With eight straight victories, the Owls stand poised for college bowl competition
Three decades after its last bowl appearance — a 28-17 victory over California on Dec. 15, 1979 in the now-defunct Garden State Bowl — Temple’s football team stands on the brink of a return trip to college football’s version of the postseason.
After beginning its season with two losses, the Owls have won eight straight games following their 56-17 victory over the University of Akron on Nov. 13. The winning streak is the longest since the 1973 team, which also won eight in a row.
Temple’s sixth win—a come-from-behind 27-24 victory at Navy on Oct. 31 — made the Owls bowl eligible for the first time since the 1990 team went 7-4, although that team was not invited to participate in a bowl game. That season also marked the last time Temple's football team finished the year with a winning record.
Temple will not have to worry about a bowl invitation this time around, however. The Owls are now a football member of the Mid-American Conference (MAC), which has affiliations with three different bowls: the Little Caesar Pizza Bowl (formerly the Motor City Bowl) in Detroit, the International Bowl in Toronto and the GMAC Bowl, which is held in Mobile, Alabama.
Temple currently leads the MAC’s East Division and could find itself playing in the nationally televised (ESPN2) Marathon MAC Championship Game on Dec. 4 at Detroit’s Ford Field. The winner of that game receives an automatic invitation to the Little Caesars Pizza Bowl, also held at Ford Field and televised on ESPN, against a bowl-eligible Big Ten Conference team.
If the team fails to reach the Little Caesars Pizza Bowl, they will surely be in line for an invitation to either of the other MAC-affiliated bowls.
This is a huge step in the right direction for a football program that went winless just four seasons ago and had only one winning season in the past 25. Since the arrival of Head Coach Al Golden from the University of Virginia in 2005 and the move to the MAC in 2007, Temple has been a program on the rise.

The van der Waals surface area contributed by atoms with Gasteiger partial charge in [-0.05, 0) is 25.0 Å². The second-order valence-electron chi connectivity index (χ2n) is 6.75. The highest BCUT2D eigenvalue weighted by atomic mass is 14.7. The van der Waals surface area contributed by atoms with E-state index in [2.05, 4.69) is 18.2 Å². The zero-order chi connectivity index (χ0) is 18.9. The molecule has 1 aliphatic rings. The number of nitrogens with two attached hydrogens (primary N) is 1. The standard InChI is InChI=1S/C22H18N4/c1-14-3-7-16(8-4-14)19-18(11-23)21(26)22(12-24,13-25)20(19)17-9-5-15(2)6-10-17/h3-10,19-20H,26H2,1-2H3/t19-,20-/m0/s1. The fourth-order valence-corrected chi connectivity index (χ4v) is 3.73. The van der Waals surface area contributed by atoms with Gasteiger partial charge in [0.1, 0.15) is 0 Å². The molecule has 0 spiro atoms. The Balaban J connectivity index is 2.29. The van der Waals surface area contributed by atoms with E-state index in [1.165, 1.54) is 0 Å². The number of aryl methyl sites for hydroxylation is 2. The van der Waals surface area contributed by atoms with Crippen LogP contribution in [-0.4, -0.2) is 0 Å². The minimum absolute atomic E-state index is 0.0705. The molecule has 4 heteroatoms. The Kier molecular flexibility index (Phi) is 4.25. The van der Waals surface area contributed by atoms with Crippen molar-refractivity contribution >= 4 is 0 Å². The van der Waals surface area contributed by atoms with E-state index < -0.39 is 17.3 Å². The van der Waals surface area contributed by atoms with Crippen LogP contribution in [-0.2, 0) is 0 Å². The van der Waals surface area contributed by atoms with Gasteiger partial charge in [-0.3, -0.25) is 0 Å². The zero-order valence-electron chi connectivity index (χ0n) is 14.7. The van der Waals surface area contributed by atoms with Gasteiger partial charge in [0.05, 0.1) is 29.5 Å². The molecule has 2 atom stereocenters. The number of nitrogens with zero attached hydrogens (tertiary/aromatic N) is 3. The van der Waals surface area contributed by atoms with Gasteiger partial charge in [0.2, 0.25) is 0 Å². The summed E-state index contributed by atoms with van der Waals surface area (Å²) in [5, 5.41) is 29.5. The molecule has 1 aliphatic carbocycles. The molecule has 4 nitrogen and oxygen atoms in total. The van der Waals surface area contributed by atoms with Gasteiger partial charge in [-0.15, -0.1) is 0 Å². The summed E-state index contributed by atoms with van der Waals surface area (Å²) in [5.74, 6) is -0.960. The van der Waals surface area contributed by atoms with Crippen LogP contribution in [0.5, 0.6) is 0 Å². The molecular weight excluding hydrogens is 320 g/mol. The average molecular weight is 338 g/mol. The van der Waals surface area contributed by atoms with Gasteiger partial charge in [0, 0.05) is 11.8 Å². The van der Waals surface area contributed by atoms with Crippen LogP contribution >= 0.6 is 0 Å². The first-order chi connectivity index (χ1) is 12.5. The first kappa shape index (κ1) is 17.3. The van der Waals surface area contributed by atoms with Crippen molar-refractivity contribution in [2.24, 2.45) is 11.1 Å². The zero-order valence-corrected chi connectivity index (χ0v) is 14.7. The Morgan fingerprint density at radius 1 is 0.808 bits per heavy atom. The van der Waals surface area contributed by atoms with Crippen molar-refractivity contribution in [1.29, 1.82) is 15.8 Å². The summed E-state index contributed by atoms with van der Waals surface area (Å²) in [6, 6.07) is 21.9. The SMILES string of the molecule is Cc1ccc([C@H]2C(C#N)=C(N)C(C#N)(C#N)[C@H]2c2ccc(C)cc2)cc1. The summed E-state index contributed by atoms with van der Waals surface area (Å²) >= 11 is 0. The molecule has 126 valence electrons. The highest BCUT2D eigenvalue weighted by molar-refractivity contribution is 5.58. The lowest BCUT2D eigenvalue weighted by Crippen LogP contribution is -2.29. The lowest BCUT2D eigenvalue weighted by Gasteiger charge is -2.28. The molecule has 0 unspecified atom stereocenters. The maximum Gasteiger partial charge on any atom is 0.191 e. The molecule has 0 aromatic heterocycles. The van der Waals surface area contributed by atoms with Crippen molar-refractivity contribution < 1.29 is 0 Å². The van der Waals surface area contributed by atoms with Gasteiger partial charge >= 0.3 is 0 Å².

“There was so much adversity,” Golden has said about Temple’s reversal of fortune. “This team is 8-2 in its last 10 games with these seniors, who started off 1-16 and lost every game by 30 points. Everybody said we stunk. Everybody said quit, get out of football, drop down [to Division I-AA]. Our kids just put their heads down and kept working.
“This team is different. This team has unity. I was here two years when guys were throwing helmets and yelling at things that didn't matter. Now, I see a team that has poise and that believes in the brand, and that has stuck with it,” the coach said.
And the national sports media has taken notice. The New York Times and ESPN’s “Gameday” have produced feature stories on the Temple turnaround.
For his part, Golden has gotten notice for the job he has done. Following the win over Navy, he was a guest on the nationally syndicated John Kincade Show on ESPN radio, and he has been named a semifinalist for the 2009 George Munger College Coach of the Year Award as well as a candidate for the Liberty Mutual Coach of the Year Award. Golden previously was named to the Watch List for the Paul “Bear” Bryant College Football Coach of the Year Award.
The success has even led to national football writers casting votes for Temple in the weekly college football polls. The Owls received 23 and 17 votes respectively in the Associated Press and USA Today Top 25 Rankings on Nov. 15.
Also quickly gaining national attention is freshman running back Bernard Pierce, from Ardmore, Pa., who has already broken freshman running records held by former Owls standout Paul Palmer. “He's obviously the focal point of our offense,” Golden has said about the 6-foot, 210-pound freshman, who is ranked fourth nationally in rushing and has tied the Temple single-season touchdown record of 15 held previously by Paul Palmer and Walter Washington.
Pierce, who has been named MAC Offensive Player-of-the-Week three times this season, has been featured in stories on ESPN.com, Rivals.com, the Philadelphia Daily News and the Doylestown Intelligencer.
And while a bowl game is clearly in Temple’s immediate future, Golden wants to make sure that the success currently being achieved extends well beyond this season.
“Ultimately, we want to be the type of team that becomes relevant and takes the next step,” Golden told The New York Times. “We don’t really discuss bowl games. But people are going to put two and two together. That’s our vision for the program.”